Confession time. I am such a skeptic of modernist cuisine, with its gelatins, foams, savory sorbets, and wonky textures, but I'm not skeptical of Anthony Cafiero's talent - so last night's PFA dinner at Tabla was truly a food adventure. The usual set-up was in play: two long, communal tables decked out in wine glasses and white linens filled the space in front of the open kitchen at Tabla, where Tony and the team were cranking out plate after plate of dishes inspired by the chef's recent trip to Spain. The food was playful, provocative, and unexpected - savory met sweet, textures danced, and there was some really, really good octopus. The menu was structured such that small plates - the palate teasers - were set out between the larger dishes, and the single bites of "Potato Air with Truffle Pearls" and "Guilde of Goat Cheese Custard, Quince, and Lucqese Olives" played well with the entrees of Sous Vide eggs with coppa, breadcrumbs, caper aioli and miner's lettuce and the Mar y Montaña (more about that later). The wines were amazing, but I was a bit too busy taking photos and chatting it up with everyone about my new job to pay attention to labels. I'm going to have to get better about that!
Anyroads, I caught up with Tony on his day off and picked his brain about the event's menu, Portland's attitudes towards innovative modernist cuisine, and his plans for the future. Mark my words, even if I'm skeptical about small bites of truffle caviar, this guy is going places. Watch out, Portland.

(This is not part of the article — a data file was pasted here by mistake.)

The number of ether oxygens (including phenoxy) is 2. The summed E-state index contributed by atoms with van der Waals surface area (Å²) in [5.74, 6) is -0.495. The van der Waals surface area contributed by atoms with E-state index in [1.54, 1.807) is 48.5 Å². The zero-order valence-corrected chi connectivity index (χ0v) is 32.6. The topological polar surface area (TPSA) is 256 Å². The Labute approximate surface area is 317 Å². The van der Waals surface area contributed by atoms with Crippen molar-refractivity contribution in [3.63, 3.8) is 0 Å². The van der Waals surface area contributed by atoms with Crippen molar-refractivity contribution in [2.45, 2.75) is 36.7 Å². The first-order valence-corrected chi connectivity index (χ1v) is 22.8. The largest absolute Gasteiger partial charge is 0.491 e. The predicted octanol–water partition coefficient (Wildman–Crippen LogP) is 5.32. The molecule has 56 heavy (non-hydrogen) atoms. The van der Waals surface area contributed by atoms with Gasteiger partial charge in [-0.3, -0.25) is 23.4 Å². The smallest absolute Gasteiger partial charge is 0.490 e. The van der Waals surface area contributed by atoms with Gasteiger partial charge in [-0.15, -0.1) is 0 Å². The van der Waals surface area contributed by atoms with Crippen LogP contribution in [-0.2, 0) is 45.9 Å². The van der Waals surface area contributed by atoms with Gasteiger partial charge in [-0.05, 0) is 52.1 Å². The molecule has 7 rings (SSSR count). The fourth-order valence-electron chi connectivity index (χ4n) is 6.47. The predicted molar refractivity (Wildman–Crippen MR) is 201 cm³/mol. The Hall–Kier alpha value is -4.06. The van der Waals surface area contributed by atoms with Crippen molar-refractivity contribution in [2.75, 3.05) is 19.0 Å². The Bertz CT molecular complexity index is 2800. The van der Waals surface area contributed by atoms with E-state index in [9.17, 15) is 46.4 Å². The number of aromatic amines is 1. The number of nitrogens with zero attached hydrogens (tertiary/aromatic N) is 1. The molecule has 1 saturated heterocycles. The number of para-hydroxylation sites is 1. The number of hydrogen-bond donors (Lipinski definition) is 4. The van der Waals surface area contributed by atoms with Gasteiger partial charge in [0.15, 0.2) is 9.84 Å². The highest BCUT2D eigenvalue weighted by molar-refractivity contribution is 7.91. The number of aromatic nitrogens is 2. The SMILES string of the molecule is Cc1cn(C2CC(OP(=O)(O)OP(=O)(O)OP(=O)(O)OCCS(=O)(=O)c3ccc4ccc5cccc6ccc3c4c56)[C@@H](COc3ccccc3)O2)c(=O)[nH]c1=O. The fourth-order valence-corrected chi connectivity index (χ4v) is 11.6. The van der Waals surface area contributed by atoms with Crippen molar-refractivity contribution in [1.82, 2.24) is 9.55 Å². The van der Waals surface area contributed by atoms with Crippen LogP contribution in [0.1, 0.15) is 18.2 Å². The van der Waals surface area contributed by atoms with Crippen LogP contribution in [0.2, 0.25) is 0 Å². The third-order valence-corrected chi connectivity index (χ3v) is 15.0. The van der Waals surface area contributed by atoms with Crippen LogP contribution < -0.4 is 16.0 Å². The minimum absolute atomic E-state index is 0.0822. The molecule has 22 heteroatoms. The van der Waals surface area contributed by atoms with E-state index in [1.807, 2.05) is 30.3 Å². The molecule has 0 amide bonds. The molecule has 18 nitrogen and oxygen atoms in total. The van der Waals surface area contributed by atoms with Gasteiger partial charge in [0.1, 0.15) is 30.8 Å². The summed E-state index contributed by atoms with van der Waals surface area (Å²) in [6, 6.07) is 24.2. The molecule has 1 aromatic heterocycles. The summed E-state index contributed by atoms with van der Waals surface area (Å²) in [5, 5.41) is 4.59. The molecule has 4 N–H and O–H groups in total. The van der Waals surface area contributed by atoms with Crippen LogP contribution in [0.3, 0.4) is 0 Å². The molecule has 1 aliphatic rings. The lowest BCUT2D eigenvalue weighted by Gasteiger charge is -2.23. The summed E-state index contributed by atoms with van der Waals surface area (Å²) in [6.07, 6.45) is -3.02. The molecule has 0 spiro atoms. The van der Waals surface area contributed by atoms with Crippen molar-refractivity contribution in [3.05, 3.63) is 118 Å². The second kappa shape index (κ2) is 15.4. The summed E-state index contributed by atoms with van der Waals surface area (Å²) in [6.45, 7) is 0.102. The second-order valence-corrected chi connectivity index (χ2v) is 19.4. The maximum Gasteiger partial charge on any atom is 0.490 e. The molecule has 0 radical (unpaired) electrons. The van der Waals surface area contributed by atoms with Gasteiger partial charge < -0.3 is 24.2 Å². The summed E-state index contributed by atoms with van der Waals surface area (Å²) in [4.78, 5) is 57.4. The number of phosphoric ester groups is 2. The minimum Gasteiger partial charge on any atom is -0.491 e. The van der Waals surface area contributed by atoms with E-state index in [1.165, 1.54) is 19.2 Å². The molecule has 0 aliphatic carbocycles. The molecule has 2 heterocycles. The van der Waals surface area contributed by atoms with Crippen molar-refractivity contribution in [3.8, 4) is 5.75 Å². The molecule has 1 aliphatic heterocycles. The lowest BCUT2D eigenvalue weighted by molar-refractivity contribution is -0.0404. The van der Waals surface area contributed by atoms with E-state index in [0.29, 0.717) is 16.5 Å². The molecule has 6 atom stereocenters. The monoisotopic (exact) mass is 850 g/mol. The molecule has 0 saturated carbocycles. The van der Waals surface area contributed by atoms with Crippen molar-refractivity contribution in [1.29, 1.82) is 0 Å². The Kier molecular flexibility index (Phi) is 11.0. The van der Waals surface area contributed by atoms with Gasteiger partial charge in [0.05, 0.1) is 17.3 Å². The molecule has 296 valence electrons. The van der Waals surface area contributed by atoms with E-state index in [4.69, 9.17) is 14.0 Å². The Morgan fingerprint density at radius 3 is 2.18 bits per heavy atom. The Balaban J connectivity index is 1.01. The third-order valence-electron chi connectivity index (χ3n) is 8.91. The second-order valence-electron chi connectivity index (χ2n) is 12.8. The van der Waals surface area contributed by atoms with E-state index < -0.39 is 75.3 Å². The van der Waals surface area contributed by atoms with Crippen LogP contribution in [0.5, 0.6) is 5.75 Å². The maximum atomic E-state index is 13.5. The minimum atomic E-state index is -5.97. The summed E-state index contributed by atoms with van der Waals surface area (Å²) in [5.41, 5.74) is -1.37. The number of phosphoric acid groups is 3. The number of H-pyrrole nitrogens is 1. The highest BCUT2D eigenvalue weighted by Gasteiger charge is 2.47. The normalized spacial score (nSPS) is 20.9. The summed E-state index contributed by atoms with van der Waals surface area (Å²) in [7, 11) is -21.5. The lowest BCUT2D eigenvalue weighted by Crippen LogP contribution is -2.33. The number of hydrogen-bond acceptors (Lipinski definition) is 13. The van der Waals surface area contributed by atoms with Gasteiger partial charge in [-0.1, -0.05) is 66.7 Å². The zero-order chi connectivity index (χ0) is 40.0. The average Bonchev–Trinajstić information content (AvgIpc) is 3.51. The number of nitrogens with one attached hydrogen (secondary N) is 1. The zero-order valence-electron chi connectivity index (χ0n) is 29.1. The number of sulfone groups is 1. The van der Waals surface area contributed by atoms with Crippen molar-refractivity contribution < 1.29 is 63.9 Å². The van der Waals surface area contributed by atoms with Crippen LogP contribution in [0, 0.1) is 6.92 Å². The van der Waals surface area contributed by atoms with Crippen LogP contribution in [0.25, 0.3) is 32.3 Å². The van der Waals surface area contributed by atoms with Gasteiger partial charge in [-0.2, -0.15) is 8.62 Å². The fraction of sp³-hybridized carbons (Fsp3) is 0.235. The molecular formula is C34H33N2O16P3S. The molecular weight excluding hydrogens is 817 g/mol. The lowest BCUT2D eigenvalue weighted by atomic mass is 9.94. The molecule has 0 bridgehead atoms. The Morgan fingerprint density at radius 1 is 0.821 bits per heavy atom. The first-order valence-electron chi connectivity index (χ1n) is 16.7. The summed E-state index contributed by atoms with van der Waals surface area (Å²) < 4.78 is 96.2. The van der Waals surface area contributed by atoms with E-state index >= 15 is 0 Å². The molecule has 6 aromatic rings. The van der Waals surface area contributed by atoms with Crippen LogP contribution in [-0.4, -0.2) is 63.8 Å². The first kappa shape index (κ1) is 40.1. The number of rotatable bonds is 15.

Ok, man. What was your favorite dish on the menu last night? Why?
My favorite dish on the menu last night has to be my favorite dish on my regular menu, the mar y moñtana: pork, octopus, chickpea, tomato and ajo blanco-braised radish and mustard root. We get the best octopus you can buy from Spain, not from Vietnam or Thailand [where most cheaper octopus comes from]. We blanch it, drop it in a pressure cooker - one of my favorite tools - and cook it for an hour. We then marinate it with oregano, cayenne, paprika and sherry vinegar and olive oil, using the vacuum sealer. The best part is the sear that it gets on our ghetto plancha, which is a rigged-up Lodge brand cast iron griddle dropped directly onto our grill burners. Nice and hot. I had sous vide endive with Roquefort milk in San Sebastian, and I thought Ajo Blanco would work just the same. We seal the Ajo Blanco and the rood veg together and poach it until tender. The flavor infuses, and when it it's cooked, creates just a little of a caramelization around the veg, as the milk solids sweeten. The tomato is just tomato water that is gelled with a little iota carageenen, to create a very Jose Andres 'yelatin' that is spoonable when hot and has a lovely, 'roll around in your mouth' feel.